- The moment an area is added to the list, it is included in the travel guides, says Jeff Morgan, CEO of the Global Heritage Fund, a group that has its own, smaller list and runs restoration projects in developing countries.

- The list has no significance when it comes to conservation.

New areas

Morgan says his group has been working in Lijang, China, to preserve the ancient houses and culture of the Naxi people, and that immediately after the nomination for the list in 1997, the place was besieged by development.

- They had no zoning plans for the area, Morgan says.

- Suddenly the first tourist hotels stood there. Soon there was so much construction that the place no longer has any interest.

- We do not consider the World Heritage List as a means to increase tourism, says Alessandro Balsamo, who monitors the selection process.

- It is intended to preserve a special area for future generations, and to give the current member state funds, through international cooperation, to preserve the places.

Balsamo questions how effectively the World Heritage Center can monitor the ever-growing list, not to mention providing technical assistance, with an annual operating budget of $ 812 million. The organization doesn't even have an updated list of contacts for all XNUMX locations, he says.

The first step would, of course, be to stop the appointment of new areas. 24 new areas were added this summer, including the Ottoman city of Gjirokastra in Albania and the Shiretoko Peninsula in Japan.

Diplomats in the World Heritage Committee want to get their own countries' proposals on the list and just won't agree to such a thing, according to Francisco Javier Lopez Morales. Until recently, he led the Mexican government's World Heritage Program.

- From a realistic, pragmatic point of view, I can not imagine the possibility that the number of annual appointments could be reduced, he says.

In Mexico, Chichen Itza appears to be under control and adequately staffed, which is more than can be said about many other areas of the world. Titi Dupret, a Belgian who, along with his wife, has photographed around 120 World Heritage Sites for his website,, has been shaken on his trips around Asia.

- I have seen so many places that use the "world heritage" label as an advertising poster. Not before they have received the logo, before they double the entrance fee and build an airport right next door, he says.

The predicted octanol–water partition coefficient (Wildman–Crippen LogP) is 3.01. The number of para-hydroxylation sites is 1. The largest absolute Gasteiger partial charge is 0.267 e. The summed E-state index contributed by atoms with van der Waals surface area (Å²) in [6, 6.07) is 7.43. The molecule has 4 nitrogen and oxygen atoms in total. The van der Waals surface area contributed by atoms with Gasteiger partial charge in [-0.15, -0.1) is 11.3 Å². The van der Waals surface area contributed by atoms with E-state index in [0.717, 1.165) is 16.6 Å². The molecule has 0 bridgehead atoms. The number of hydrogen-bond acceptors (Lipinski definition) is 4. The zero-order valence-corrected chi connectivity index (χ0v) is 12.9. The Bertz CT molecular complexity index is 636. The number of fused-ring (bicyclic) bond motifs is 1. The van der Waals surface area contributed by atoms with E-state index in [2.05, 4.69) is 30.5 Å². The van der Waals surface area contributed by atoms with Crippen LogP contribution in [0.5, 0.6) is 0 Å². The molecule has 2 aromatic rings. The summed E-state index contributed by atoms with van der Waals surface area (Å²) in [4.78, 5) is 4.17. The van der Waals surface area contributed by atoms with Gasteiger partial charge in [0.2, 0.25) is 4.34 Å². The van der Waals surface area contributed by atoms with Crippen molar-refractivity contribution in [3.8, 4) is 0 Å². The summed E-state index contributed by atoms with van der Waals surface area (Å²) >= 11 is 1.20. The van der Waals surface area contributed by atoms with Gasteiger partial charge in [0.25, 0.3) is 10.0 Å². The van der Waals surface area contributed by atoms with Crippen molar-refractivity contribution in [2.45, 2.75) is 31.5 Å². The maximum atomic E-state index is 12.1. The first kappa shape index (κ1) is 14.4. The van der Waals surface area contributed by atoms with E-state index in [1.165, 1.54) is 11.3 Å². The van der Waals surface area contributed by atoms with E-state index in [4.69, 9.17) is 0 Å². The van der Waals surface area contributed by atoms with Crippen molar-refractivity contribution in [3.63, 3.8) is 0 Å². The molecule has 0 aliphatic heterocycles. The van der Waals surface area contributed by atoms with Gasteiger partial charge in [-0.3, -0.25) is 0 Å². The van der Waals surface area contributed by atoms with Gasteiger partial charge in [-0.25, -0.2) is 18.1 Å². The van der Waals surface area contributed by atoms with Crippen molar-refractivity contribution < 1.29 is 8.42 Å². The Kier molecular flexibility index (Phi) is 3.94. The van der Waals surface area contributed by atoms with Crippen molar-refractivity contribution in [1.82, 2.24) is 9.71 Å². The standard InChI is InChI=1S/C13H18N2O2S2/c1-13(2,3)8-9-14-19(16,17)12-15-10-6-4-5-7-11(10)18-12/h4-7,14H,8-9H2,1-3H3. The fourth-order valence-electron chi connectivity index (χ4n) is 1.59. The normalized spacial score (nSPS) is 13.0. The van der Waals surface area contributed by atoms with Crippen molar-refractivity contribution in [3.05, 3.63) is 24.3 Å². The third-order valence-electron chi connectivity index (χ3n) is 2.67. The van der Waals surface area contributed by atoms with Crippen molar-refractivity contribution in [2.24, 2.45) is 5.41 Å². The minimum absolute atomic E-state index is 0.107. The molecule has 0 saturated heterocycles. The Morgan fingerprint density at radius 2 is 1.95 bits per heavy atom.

Dupret remembers how appalled he was at what had happened to Jiushaigou Valley, a nature reserve in Sichuan Province, China.

- The whole valley was destroyed by mass tourism.

No place has ever been removed from the list, although warnings have been sent to some of them, including the Galapagos Islands.

On the map

At the World Heritage Committee's annual conference in December 1999, the historic fortress town of Campeche was named. It is a beautiful colonial city, a few hours southwest of Izamal. The news was greeted with great pleasure by the citizens, who gathered in the streets, honed with horns and waved the Mexican flag.

Campeche was in a financial backdrop for years before the state and local authorities launched a nomination campaign that included everything from attracting conferences for conservators to building networks of UNESCO staff, and refurbishing historic facades.

Although the initiators were completely in agreement with UNESCO's intention, the main motive was clearly economic.

- My thought was that Campeche, in order to attract the tourism it deserved, had to become internationally known, says Jaime Ruiz, one of the main architects behind the process.

According to government figures, the visit to Campeche has increased every single year since the nomination, with an increase of 39 percent from 1999 to 2004.

For now, Campeche still seems authentic. Even what looks like tourist shops – those that sell t-shirts, guayabera shirts and jewelry – attract local customers.

The nominations of Calakmul in 2002 literally put the place on the map. In the 2000 edition of Lonely Planet's Yucatan gaid, the overview map shows 14 peninsulas on the peninsula, and Calakmul is not among them. In the 2003 edition, however, Edzna and Tulum, two ruins that are not on the World Heritage list, were removed. Calakmul was there instead.

© 2006 New York Times News Service

Translated by Anne Arneberg